There are literally hundreds and hundreds of varieties of freshwater aquarium fish fit for your aquarium. Each one has its own individual appeal and unique attractive qualities. They come in all shapes and sizes and in all color combinations you can think of. Deciding which ones to keep is tough.
Putting aside your attraction, choosing your fish for your aquarium also needs some very prudent judgment. Can they get along in the same fish tank or would there be problems and you need to separate them? Peace in a fish tank often depends on size so if the fish are the same basic size, there is harmony more often – they have to be around the same size. (The smaller ones sometimes become food for the others.)
Are your fish types balanced? If you have some top and middle-dwelling water citizens, you may adopt some bottom-dwelling inhabitants as well. Every part of the aquarium would then be explored by your little friends
Basically, there are two kinds of freshwater aquarium fish – the livebearers and the egg-layers. The livebearers give birth to a fully-formed young fish. Guppies, platies, mollies and others are good examples of live bearing fish.
The egg-layers are self-explanatory. Their young are hatched from the eggs laid by the parents. The goldfish, angelfish and the neon tetras belong to this group.
The following are just a few of the fish varieties popular with fish lovers around the world. Each one has its own characteristic that endears them to fish owners.
The goldfish (Carassius auratus, a subspecies of the carp) is among the most beautiful freshwater fishes in the world. Their beauty, their color, their characteristics and their unique charms (based on the variety of breed) make them the most in-demand among all the other ornamental fishes.
Among the exotic varieties to choose from are the lionhead, oranda, pearlscale, and the ranchu. Of course, the more common ones like the fantail, the veiltail and the black moor are still some of the best-looking pet goldfishes you can find.
If you go for the fancy types, you can check the celestial (telescope eyes), bubble eyes (see it to believe it), the pom-pom (it sports a pompom) and some others.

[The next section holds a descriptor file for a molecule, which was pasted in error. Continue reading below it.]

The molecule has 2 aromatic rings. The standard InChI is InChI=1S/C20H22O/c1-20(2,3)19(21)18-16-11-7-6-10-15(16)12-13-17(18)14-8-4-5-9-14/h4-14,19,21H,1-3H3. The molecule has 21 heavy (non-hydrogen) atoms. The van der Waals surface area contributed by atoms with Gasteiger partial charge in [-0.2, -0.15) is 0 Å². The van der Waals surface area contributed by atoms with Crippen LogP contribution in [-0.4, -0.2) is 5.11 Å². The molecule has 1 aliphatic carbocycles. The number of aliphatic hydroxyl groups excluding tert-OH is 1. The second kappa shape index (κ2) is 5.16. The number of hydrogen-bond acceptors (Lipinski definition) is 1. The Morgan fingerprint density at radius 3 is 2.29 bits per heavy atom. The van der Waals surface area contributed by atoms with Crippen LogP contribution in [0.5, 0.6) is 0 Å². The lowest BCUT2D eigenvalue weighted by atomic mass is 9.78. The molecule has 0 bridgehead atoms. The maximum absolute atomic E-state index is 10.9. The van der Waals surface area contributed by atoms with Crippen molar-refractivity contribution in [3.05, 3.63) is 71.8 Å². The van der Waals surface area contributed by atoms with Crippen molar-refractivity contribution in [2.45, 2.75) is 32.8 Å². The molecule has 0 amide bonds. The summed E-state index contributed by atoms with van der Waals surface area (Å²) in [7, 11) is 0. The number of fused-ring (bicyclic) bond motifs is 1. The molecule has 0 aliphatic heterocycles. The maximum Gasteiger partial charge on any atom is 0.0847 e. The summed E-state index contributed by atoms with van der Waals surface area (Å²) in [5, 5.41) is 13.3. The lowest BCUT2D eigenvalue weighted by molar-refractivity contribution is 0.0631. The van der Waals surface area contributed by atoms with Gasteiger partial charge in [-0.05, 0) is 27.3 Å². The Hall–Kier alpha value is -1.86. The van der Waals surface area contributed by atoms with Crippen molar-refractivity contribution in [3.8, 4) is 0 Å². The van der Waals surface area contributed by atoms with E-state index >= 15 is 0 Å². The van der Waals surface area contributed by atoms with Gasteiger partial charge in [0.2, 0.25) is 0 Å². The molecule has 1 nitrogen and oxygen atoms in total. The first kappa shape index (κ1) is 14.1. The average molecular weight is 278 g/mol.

These South American beauties (from the rivers of the Amazon, the Orinoco and Essequibo) are the unusually-shaped variety among cichlids. They have round, laterally-pressed bodies, and elongated dorsal and anal fins which makes their swimming movements mesmerizing to some people.
They love to hide among the roots and plants around their habitat. (They are actually ambush predators who hunt smaller fishes and water invertebrates.) Their striped coloration gives them added camouflage.
They are usually into a monogamous relationship and they are highly-developed when it comes to caring for their young.
Neon tetras move about in groups and that makes them fascinating to watch. They sport a green opalescent body color which usually glows (like the familiar neon lights) if the aquarium is lighted the right way. Because they are so small compared to other regular aquarium fishes, they can only be kept with other non-aggressive fish groups, preferably around their size, too. (They are usually eaten by the bigger fish.)
Kept in a species tank (and not within a community of other fish species), Neon tetras breed very well.
Pet shop owners usually recommend beginning freshwater aquarium hobbyists to start off taking care of guppies first. This fish group is very hardy and can tolerate some harsh water conditions (water changes, sudden temperature variations, etc.)
The male guppies are fancier-looking and more colorful than their female counterparts. Guppies breed well enough and may cause some overcrowding if you’re not alert enough.
Like the guppies, swordtails are also easy to care. With a maximum length of 4 inches they tend to look like a bright red sword because of their tailfin that looks like an elongated sword and so they are properly named.
Swordtail males might get aggressive towards each other. This usually happens during breeding season when they compete for the female’s attention.
They breed fairly easily, but the female must be removed after the young are around. (They are not fuzzy eaters and are known to eat even young swordtails.You should almost never mix big fish with small fish as the big fish might desire them.
A close relative to the swordtail, platies come in many colors and can breed just as easily, as long as they have plants to hide for privacy. They are broad-bodied and they are a schooling fish (meaning they go in groups and are seldom alone.)
This schooling fish is a natural in community aquariums. These fish often will also eat the flakes and food that is provided for other fish and often that includes live foods.
With the current number of fish species, it is impossible to describe all of them. You may learn to know some of their characteristics from books and the Internet, but a visit to your favorite pet shop can help you pick out your choices.
However, it is good to keep in mind that aside from their differences in beauty, charms and temperament, your fish must also fit your own needs and that of your aquarium. Will they live together well? Can you keep up with the maintenance of each variety?
All things considered, keeping freshwater aquarium fish can give you hours and hours of pleasure just by their presence – their beauty, the way they move about, their individual temperaments and the many other cute little things you will later discover.
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